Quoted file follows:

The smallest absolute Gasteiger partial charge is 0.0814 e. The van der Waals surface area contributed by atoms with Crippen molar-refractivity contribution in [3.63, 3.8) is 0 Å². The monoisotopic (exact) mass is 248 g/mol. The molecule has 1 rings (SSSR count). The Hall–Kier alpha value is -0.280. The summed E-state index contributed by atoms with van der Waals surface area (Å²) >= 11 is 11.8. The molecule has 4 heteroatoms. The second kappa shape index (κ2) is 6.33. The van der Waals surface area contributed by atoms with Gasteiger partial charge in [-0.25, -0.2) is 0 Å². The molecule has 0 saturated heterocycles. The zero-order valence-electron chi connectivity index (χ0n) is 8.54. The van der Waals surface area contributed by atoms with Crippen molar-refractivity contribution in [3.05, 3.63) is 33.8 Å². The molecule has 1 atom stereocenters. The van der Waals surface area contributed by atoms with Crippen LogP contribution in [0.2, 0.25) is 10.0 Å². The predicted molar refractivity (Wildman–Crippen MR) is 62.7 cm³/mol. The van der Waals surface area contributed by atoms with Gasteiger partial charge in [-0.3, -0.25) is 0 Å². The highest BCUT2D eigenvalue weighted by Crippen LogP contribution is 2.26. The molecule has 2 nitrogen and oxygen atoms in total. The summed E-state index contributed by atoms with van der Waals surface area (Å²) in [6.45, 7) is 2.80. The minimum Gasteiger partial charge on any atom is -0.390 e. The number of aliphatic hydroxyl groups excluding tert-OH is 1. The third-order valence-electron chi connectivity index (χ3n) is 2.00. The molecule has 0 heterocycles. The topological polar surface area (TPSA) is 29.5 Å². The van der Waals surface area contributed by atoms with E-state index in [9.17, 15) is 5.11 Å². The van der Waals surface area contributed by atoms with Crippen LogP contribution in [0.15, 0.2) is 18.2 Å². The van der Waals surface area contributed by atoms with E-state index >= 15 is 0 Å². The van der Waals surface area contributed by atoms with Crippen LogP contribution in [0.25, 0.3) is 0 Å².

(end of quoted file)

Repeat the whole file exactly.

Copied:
The smallest absolute Gasteiger partial charge is 0.0814 e. The van der Waals surface area contributed by atoms with Crippen molar-refractivity contribution in [3.63, 3.8) is 0 Å². The monoisotopic (exact) mass is 248 g/mol. The molecule has 1 rings (SSSR count). The Hall–Kier alpha value is -0.280. The summed E-state index contributed by atoms with van der Waals surface area (Å²) >= 11 is 11.8. The molecule has 4 heteroatoms. The second kappa shape index (κ2) is 6.33. The van der Waals surface area contributed by atoms with Gasteiger partial charge in [-0.25, -0.2) is 0 Å². The molecule has 0 saturated heterocycles. The zero-order valence-electron chi connectivity index (χ0n) is 8.54. The van der Waals surface area contributed by atoms with Crippen molar-refractivity contribution in [3.05, 3.63) is 33.8 Å². The molecule has 1 atom stereocenters. The van der Waals surface area contributed by atoms with Crippen LogP contribution in [0.2, 0.25) is 10.0 Å². The predicted molar refractivity (Wildman–Crippen MR) is 62.7 cm³/mol. The van der Waals surface area contributed by atoms with Gasteiger partial charge in [-0.3, -0.25) is 0 Å². The highest BCUT2D eigenvalue weighted by Crippen LogP contribution is 2.26. The molecule has 2 nitrogen and oxygen atoms in total. The summed E-state index contributed by atoms with van der Waals surface area (Å²) in [6.45, 7) is 2.80. The minimum Gasteiger partial charge on any atom is -0.390 e. The number of aliphatic hydroxyl groups excluding tert-OH is 1. The third-order valence-electron chi connectivity index (χ3n) is 2.00. The molecule has 0 heterocycles. The topological polar surface area (TPSA) is 29.5 Å². The van der Waals surface area contributed by atoms with E-state index in [9.17, 15) is 5.11 Å². The van der Waals surface area contributed by atoms with Crippen LogP contribution in [0.15, 0.2) is 18.2 Å². The van der Waals surface area contributed by atoms with E-state index >= 15 is 0 Å². The van der Waals surface area contributed by atoms with Crippen LogP contribution in [0.25, 0.3) is 0 Å².